{ "key": "value" }

Some common languages and their info strings are:

  • Bash: bash
  • Console: console
  • Go: go
  • JSON: json
  • PromQL: promql
  • River: river
  • Shell: shell
  • YAML: yaml

Use appropriate whitespace for indentation

Spaces ( ) are a good default but note that some languages use alternative indentation. For example, Makefiles and Go source code uses tabs ( ) for indentation.

Use 2 spaces unless there is a clearly established alternative convention. For example, Python generally uses 4 spaces for indentation.

Above all else, be consistent with existing documentation in your area of the documentation or in your project.

Introduce each code sample with a sentence or paragraph to establish its context

End the introduction with a colon (:) if it immediately precedes the sample, or a period (.) if it doesn’t.

Use the code shortcode for tabbed examples

If you have the same example in multiple languages, use the code shortcode. The website presents the snippets in tabs and remembers the user’s preferred choice.

Partial code examples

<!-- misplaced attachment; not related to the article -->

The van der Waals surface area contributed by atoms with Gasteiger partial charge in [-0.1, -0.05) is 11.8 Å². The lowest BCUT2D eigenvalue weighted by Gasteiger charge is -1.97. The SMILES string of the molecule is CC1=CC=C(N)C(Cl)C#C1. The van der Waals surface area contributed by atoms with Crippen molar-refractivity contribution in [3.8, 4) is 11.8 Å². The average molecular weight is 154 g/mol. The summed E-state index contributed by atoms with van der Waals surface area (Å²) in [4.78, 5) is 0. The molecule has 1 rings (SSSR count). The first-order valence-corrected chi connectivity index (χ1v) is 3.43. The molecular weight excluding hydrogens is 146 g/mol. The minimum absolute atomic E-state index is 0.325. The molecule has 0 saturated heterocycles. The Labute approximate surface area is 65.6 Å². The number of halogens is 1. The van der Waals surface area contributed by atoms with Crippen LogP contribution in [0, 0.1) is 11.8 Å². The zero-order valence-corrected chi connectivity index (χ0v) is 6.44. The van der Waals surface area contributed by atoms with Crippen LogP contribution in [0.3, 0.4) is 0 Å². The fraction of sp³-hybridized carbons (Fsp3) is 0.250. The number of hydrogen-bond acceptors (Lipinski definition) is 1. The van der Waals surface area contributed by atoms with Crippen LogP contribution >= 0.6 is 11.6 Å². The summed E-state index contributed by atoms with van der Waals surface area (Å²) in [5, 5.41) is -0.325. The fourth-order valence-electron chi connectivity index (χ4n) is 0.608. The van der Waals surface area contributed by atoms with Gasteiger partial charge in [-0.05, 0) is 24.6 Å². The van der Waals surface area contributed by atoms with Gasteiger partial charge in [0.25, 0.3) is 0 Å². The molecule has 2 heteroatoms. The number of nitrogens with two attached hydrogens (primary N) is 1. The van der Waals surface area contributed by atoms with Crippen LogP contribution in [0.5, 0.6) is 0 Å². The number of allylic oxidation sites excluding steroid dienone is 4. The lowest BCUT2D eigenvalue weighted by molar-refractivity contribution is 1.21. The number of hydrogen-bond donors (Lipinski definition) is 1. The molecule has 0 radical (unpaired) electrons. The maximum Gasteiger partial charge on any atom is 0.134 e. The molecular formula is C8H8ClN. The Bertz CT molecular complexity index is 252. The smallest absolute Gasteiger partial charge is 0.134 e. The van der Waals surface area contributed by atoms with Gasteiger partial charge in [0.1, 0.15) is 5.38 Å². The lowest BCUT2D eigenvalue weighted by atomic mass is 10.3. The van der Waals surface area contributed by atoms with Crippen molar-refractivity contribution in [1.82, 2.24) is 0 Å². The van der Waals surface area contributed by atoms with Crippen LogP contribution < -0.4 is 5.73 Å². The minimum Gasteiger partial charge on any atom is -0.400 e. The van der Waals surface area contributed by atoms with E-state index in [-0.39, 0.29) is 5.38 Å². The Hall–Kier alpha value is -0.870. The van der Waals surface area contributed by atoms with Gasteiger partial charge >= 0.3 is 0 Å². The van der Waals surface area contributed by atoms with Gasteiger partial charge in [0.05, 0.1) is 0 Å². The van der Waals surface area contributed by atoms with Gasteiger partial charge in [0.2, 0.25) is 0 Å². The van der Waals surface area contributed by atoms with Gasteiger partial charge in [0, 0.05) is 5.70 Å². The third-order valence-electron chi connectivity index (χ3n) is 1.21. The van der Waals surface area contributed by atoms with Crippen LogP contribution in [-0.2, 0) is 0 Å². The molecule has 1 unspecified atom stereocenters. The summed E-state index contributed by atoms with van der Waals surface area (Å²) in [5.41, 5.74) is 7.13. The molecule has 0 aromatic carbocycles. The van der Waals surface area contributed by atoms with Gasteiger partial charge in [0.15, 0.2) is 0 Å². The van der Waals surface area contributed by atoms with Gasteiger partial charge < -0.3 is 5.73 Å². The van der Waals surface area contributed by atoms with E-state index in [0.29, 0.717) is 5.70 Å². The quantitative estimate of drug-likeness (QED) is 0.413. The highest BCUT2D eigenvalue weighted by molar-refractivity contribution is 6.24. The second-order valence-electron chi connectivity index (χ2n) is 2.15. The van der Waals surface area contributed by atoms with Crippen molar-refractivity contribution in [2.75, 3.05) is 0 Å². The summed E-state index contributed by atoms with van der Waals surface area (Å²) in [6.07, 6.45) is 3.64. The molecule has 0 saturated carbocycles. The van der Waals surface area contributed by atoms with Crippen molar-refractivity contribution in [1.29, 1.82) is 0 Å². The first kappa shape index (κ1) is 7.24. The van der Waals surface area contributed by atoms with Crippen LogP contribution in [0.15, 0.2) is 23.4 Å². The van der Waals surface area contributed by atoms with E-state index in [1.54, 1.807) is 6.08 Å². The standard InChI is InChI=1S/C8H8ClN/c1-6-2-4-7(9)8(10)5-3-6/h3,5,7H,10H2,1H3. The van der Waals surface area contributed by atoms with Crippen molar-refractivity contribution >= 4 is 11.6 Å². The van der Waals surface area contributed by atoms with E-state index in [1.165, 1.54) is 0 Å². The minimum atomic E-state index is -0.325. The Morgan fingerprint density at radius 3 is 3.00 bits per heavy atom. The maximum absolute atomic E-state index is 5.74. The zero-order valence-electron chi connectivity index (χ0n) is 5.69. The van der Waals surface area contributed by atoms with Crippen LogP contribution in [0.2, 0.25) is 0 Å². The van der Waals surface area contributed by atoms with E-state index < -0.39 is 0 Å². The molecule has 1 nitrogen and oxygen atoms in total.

Partial code examples are shorter and focus the reader on a specific area of the code. However, they require the user to integrate the partial code example with their existing configuration or other examples.

In addition to the general guidance for formatting code examples, when working with partial code examples, use the following guidelines.

Wherever possible, ensure the partial example is copy-pasteable

In JSON or YAML, the partial example should be valid on its own.

In programming language code examples, if the example won’t compile on its own, make sure the snippet is a recognizable unit of a source file.

Don’t use an ellipsis () or three periods (...) to omit information.

It breaks the readers ability to copy-paste the example and provides no additional context for the omission. Instead use the preceding sentences or valid code comments to clearly explain the scope of the example and what’s omitted.

For example: